Consumers with checkered credit are far more likely to get stuck financing a vehicle with hidden damage than other buyers. By following all the above steps they can prevent this from happening.
There is certainly nothing wrong with a lease to own vehicle if a borrower’s credit is really bad and they have no other alternative. On the other hand, if they can qualify for a subprime loan, the advantages include newer vehicles with lower miles, vehicle warranties that often cover the entire loan term and the chance to reestablish their credit and improve their credit scores.
Credit-challenged consumers who understand their credit scores (and what really affects them) as well as their credit reports (and what is and isn’t in them) will find themselves ahead of the game – considering that 40 percent or more of Americans with good or excellent credit don’t really understand either one.
Both private and SSI disability income is usually an issue with any car loan but it’s an even bigger problem if the buyer has tarnished credit. For most borrowers in this situation, the only alternative is a buy and pay here, tote the note, dealer that offers in-house financing.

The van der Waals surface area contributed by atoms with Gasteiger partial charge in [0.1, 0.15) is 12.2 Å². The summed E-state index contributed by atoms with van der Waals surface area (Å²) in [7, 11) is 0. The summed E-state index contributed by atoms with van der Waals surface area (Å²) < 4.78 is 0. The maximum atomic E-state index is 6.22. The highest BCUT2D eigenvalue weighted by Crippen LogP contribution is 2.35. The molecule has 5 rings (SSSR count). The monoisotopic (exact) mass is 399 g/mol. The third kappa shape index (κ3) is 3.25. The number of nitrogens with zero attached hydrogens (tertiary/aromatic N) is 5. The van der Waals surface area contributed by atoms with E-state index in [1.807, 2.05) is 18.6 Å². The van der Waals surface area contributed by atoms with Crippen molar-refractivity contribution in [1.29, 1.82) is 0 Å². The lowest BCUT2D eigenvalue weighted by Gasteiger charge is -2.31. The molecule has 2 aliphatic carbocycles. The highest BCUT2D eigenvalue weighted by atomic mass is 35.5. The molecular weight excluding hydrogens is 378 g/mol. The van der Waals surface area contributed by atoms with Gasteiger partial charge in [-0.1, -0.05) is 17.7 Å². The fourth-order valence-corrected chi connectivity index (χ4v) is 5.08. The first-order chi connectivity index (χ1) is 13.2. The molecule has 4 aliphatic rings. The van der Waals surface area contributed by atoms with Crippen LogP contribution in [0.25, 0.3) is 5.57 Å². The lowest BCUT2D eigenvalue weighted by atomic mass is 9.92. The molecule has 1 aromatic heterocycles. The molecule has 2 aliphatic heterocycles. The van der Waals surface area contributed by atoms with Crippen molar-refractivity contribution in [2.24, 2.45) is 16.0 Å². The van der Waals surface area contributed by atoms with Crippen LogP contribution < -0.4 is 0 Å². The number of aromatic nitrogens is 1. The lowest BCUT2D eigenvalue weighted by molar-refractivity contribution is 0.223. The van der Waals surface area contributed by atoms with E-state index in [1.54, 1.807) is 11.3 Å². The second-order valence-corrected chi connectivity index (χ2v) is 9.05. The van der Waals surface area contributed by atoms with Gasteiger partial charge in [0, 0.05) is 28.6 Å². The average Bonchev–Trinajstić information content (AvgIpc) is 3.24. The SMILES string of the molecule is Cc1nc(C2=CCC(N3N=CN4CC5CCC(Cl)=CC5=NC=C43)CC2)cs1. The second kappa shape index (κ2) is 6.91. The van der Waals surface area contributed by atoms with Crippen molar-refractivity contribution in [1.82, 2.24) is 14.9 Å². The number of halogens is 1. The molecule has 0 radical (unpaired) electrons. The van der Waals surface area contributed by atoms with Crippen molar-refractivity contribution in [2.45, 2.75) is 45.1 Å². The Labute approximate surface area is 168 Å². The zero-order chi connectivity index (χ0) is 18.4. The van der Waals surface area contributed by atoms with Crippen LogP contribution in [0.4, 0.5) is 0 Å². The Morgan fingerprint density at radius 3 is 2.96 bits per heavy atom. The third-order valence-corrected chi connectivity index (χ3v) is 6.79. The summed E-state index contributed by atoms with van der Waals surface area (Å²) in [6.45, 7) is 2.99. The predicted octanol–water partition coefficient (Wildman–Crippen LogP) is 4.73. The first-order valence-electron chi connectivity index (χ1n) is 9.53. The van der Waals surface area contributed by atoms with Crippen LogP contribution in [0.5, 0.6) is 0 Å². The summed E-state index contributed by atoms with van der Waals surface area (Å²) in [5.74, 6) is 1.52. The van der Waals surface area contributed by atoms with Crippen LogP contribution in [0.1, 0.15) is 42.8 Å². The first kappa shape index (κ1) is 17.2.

Credit-challenged borrowers currently in a Chapter 13 bankruptcy typically won’t qualify for a new car lease (and they will have to petition the court, through the trustee, in order to purchase a vehicle). The good news is that there are programs out there that will allow them to reestablish their car credit.
Subprime lenders set minimum income levels to give borrowers the best chance to reestablish their auto credit by creating a realistic budget for their car payment.
The first thing borrowers should do before applying for a car loan is to check their credit reports (and correct any errors) and find out at least one of their credit scores. In addition, if they have poor credit and are self employed, they will need at least two years of professionally prepared tax returns showing after-expense proceeds from the business that meet the minimum requirements of subprime lenders.